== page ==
The first inhabitants of Gabon were probably pygmies. About 1000 A.D., various Bantu peoples migrated into the region from the south. The Portuguese explored Gabon's coast in the 15th century. The English, Dutch, and French followed. Trading posts were established by various European nations, and a prosperous slave trade was developed. Gabon came under French domination during the 19th century and was made part of the French Congo. In 1910 it became a colony within French Equatorial Africa.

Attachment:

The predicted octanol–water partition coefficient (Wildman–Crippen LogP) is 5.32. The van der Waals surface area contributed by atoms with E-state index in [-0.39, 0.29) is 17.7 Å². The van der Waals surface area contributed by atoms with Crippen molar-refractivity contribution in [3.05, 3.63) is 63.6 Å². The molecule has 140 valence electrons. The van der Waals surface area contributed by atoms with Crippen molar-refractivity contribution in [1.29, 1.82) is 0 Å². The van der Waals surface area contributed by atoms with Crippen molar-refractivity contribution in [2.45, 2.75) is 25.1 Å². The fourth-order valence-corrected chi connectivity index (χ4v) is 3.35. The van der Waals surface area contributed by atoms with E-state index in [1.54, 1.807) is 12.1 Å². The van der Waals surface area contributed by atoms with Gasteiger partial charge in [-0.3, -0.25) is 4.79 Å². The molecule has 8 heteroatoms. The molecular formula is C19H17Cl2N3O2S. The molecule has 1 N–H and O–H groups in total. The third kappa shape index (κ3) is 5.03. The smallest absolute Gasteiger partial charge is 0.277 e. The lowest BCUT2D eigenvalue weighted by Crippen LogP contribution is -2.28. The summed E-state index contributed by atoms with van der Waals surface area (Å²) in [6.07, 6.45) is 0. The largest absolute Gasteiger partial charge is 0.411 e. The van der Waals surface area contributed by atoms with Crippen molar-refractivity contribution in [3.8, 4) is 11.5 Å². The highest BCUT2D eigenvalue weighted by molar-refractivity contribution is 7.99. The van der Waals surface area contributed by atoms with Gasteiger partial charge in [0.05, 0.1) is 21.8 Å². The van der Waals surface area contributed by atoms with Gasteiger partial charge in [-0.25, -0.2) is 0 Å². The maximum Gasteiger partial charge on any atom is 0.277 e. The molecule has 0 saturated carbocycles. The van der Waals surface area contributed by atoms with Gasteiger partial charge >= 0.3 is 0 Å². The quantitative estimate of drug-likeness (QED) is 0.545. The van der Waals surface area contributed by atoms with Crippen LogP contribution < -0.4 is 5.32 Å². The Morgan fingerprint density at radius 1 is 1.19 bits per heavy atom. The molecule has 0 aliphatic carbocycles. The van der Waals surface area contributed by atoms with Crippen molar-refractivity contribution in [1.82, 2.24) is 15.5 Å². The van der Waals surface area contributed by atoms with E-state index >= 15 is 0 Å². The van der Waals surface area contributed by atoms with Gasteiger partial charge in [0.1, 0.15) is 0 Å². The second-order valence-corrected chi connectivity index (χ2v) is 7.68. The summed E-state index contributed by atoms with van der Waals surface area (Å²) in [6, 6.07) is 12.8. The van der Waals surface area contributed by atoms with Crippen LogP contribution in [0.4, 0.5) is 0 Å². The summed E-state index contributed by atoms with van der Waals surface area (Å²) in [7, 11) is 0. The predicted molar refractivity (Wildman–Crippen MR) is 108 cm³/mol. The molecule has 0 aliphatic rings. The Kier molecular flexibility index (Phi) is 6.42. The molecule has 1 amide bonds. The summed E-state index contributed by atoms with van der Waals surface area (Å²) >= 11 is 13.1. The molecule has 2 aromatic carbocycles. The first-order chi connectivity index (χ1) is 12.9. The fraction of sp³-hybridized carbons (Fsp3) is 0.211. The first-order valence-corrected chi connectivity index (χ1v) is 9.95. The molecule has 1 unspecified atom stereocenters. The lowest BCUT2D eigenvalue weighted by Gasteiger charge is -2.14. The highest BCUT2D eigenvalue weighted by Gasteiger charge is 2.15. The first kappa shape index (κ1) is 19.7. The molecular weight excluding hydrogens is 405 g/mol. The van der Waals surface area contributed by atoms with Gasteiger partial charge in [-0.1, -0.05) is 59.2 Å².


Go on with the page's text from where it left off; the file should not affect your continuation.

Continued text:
In 1957 Gabon gained internal autonomy, and in 1958 it joined the French Community. It became independent in 1960, retaining close ties with France. Hostility between the major political parties caused much instability during the early 1960's. In 1967 Albert-Bernard Bongo (who later changed his name to Omar Bongo) became president, and in 1968 he created a dictatorial one-party state. Rapid economic development during the 1970's and 1980's made Gabon one of Africa's most prosperous nations. In 1990, following democratic reforms, Bongo's party won Gabon's first multiparty legislative elections. In 1993, Bongo won Gabon's first multiparty presidential election. He also won the presidential elections in 1998 and 2005.